• Thu
  • Jul 10, 2014
  • Updated: 11:55pm

Engineers offer to explain bridge report

PUBLISHED : Wednesday, 09 September, 2009, 12:00am
UPDATED : Wednesday, 09 September, 2009, 12:00am

Members of the public who found the environmental impact assessment report on the Hong KongZhuhai-Macau Bridge too difficult to understand were welcome to visit highways officials and seek explanation, a senior highways official said yesterday.

But extending the deadline for public consultation on the report was out of the question, the Islands District Council was told.

Highways Department chief engineer Bok Kwok-ming said at a special meeting with councillors yesterday that he understood some local politicians' concerns about the lack of a Chinese version of the report.

'The report was written in English because it includes much technical jargon,' he said. 'But those who have difficulty understanding the report can visit our office to read it and our engineers will be happy to explain it to them.'

The multivolume report has been available to read online at the Environmental Protection Department's website since August 14 and will be until September 12.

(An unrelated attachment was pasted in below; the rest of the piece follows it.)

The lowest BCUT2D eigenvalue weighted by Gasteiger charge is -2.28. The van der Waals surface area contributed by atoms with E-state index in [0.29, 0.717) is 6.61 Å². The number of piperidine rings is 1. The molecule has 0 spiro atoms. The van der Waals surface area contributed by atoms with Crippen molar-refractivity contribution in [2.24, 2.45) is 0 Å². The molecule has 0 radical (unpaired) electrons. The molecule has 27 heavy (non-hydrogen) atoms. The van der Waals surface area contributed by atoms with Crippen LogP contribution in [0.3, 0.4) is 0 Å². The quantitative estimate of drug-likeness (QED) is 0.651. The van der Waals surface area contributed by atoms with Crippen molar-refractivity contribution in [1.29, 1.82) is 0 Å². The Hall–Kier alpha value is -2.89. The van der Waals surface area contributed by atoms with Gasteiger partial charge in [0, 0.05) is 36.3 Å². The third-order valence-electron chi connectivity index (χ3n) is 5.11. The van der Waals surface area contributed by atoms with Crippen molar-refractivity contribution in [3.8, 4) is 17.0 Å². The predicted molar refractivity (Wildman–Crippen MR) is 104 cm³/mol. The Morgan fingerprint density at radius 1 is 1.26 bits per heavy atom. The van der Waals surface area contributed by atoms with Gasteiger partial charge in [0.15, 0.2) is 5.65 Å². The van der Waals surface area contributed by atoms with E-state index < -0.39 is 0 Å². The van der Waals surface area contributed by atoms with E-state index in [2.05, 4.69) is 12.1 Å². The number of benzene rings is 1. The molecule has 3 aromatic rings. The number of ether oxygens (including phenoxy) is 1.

However, Ophelia Lam Yau-han, a district councillor, said: 'No matter how proficient one is in the English language, the heavy volumes of the report are just too hard to digest within 28 days.'

At the centre of controversy about the report are assumptions behind projections about the effects on the city's air quality of traffic on the bridge, connecting roads and a giant border crossing area that would be built east of the airport.

The report concluded that air-quality effects were acceptable and satisfied existing statutory objectives. But councillors questioned whether new air-quality criteria, which the government is considering, should be adopted for the impact report.

'Given all these complexities, the report's consultation period should, at least, be extended for two more months,' Lam said.

But Terrence Tsang Sai-wing, a senior environmental protection officer, said such an extension was impossible under present law.

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